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Allocation of costs are important as they give value of inventory or stock for external reporting reasons, for planning and scrutinizing the cost of activities and procedures, and for several short term and long term policy decisions. It tries to identify costs related to design, production and distribution of products and services.
Activity based costing is a system that first accumulates overhead costs for each activity of an organization and proceed to allocate the costs of activities to the products, services or other cost objects that caused that activity. The link between an activity and the cost object must be established through identifying the cost drivers for each activity.
The cost drivers are measured by the number of transactions involved in the activity. It can be defined as the measure of the use of a shared activity by each of the products or services. The system identifies parts of high overhead costs per unit and so directs attention to finding means to minimize the costs or to charge more for costly products or services.
Traditional cost systems allocate overhead costs to products or services mainly to distribute the costs for financial reporting costs. It usually allocates indirect costs to the products or services in two stages: firstly, the indirect costs of the individual production process are established and secondly, the indirect costs of the different production processes are assigned to the individual products.
Steinway piano is entirely formed by hands of craftsmen and technicians, with locally available raw materials but no machine or modern technology used like wood, rims, wires etc. The production process is simplified and the costs associated are materials and labor costs i.e. the amount charged by technician and the craftsmen. There are no machines used or technology applied; hence the piano is not a good candidate of the ABC system as the direct costs can be easily allocated to the product. Therefore, traditional systems of cost allocation can be easily applied, as the direct labor costs form a greater percentage of the total production cost.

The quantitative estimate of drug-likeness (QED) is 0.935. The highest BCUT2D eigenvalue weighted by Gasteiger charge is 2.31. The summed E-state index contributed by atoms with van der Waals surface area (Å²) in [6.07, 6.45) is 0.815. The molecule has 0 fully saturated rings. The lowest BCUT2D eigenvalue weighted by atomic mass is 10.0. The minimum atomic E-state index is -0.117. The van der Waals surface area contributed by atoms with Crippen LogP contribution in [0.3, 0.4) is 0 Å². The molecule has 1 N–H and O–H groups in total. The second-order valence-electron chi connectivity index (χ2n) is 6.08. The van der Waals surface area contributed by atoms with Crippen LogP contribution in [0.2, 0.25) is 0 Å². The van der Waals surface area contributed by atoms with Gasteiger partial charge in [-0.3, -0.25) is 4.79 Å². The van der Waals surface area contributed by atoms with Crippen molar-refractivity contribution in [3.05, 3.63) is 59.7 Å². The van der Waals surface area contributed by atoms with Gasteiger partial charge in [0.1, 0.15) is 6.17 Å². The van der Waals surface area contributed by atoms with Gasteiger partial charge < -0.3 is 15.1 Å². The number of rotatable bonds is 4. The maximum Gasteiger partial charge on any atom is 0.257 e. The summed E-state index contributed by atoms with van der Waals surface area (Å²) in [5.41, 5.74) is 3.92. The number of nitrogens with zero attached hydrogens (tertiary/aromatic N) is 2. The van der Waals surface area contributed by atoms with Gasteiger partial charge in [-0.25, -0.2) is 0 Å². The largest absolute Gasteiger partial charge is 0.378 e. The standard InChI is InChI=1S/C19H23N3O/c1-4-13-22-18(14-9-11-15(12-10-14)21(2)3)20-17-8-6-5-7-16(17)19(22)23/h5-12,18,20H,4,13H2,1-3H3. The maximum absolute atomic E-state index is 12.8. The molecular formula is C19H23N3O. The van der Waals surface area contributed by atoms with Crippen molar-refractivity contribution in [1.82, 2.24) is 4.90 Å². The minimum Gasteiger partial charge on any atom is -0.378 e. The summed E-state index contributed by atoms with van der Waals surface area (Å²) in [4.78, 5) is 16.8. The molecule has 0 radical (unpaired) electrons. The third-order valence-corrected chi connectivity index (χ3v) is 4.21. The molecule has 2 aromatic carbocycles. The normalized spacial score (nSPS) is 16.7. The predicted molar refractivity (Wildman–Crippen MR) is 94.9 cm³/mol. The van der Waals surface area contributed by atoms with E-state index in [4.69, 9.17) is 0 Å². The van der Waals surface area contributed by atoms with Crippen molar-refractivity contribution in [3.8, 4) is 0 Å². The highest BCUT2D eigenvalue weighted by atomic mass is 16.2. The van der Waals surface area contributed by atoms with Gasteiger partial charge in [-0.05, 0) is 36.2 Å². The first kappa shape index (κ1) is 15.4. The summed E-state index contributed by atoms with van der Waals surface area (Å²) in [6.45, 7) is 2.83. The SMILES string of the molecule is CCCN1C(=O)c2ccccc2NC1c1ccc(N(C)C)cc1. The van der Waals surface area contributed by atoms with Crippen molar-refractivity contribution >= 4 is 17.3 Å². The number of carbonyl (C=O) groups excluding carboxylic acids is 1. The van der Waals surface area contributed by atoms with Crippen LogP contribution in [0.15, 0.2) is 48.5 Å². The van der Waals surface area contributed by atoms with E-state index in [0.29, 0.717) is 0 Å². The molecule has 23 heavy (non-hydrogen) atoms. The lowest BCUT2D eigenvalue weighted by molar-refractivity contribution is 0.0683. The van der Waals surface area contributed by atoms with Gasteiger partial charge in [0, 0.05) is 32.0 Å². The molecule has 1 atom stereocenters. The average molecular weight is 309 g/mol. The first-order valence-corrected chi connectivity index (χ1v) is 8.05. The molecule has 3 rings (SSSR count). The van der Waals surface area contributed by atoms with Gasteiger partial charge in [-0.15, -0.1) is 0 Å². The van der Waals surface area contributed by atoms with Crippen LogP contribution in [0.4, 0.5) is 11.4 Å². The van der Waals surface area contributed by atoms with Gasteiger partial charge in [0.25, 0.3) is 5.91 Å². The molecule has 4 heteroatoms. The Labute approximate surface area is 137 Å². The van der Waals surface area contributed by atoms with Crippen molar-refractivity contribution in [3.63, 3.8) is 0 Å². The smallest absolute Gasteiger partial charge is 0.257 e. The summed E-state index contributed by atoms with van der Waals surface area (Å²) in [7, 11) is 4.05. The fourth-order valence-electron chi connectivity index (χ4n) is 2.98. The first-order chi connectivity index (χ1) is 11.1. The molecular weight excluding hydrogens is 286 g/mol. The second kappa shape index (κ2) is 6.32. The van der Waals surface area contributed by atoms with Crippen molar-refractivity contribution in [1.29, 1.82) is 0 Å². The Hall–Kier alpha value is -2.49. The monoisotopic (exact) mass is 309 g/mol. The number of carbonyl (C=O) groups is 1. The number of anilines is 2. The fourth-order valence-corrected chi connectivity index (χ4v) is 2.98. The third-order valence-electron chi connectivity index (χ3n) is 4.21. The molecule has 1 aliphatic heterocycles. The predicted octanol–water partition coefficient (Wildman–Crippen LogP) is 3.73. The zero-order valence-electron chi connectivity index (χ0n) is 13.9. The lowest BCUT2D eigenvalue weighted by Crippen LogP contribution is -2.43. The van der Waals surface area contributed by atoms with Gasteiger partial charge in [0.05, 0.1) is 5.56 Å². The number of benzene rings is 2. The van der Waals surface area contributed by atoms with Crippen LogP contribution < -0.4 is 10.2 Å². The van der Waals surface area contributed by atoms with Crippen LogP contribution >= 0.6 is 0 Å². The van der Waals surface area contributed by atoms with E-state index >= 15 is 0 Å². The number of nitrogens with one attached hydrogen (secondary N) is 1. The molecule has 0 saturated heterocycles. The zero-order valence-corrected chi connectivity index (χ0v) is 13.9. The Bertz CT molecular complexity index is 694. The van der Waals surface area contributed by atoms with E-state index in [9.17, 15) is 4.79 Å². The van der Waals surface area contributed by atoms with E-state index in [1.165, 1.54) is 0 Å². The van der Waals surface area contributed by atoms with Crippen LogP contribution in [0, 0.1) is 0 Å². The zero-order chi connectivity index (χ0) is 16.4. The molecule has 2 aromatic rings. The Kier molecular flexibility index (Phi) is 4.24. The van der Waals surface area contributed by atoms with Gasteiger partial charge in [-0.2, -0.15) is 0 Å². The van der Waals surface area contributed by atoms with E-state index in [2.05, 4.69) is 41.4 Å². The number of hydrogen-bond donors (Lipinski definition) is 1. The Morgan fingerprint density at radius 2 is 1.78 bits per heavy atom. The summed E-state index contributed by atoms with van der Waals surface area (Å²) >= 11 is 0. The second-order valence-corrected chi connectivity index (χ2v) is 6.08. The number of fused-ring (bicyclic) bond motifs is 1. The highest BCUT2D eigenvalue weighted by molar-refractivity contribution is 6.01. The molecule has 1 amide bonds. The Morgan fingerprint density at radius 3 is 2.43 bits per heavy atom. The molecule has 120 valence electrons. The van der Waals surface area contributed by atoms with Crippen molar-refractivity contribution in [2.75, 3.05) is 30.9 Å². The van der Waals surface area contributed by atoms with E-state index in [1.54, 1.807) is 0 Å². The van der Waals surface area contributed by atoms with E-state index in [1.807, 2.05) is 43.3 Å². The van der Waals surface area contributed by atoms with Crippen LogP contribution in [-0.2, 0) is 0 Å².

The ABC systems are mostly applied where technology is highly used, hence the productivity advancements have greatly minimized the direct costs of labor and materials, and instead the indirect costs have increased. For instance, increased automation has minimized the labor costs, but depreciation has increased which is an indirect cost. More so, where the total amount of labor has greatly decreased and significant increase in total overhead costs, as well as the manufacturing industry is complex demanding double allocations foundations.
However, in Steinway piano indirect costs are few and can be easily identified, as mostly it deals with the direct costs of materials and labor, which can be easily allocated through traditional systems. At the same time, the number of pianos can be easily known, without having to use ABC system to identify the cost drivers putting into consideration that the system is expensive and complicated in simplified production process, with most of the costs being direct.
Similarly, the system doesn’t treat fixed costs as if they were variable hence it’s a bit beneficial to managers when planning , but great care should be taken as the method omits so many factors
ABC VERSES TRADITIONAL COSTING.
Traditional costing systems fail to acknowledge that the number of activities performed in an industry are the main causes of costs and there are unique cost drivers behind them, rather than being general. However, ABC systems focus on the activities executed to produce a given result i.e. it tries to establish the cost drivers behind each activity. It tries to determine the amount of resources used by an individual product as well as by the activities and processes that distribute the products and services to clients, so as to establish the cost and the performance of an industry.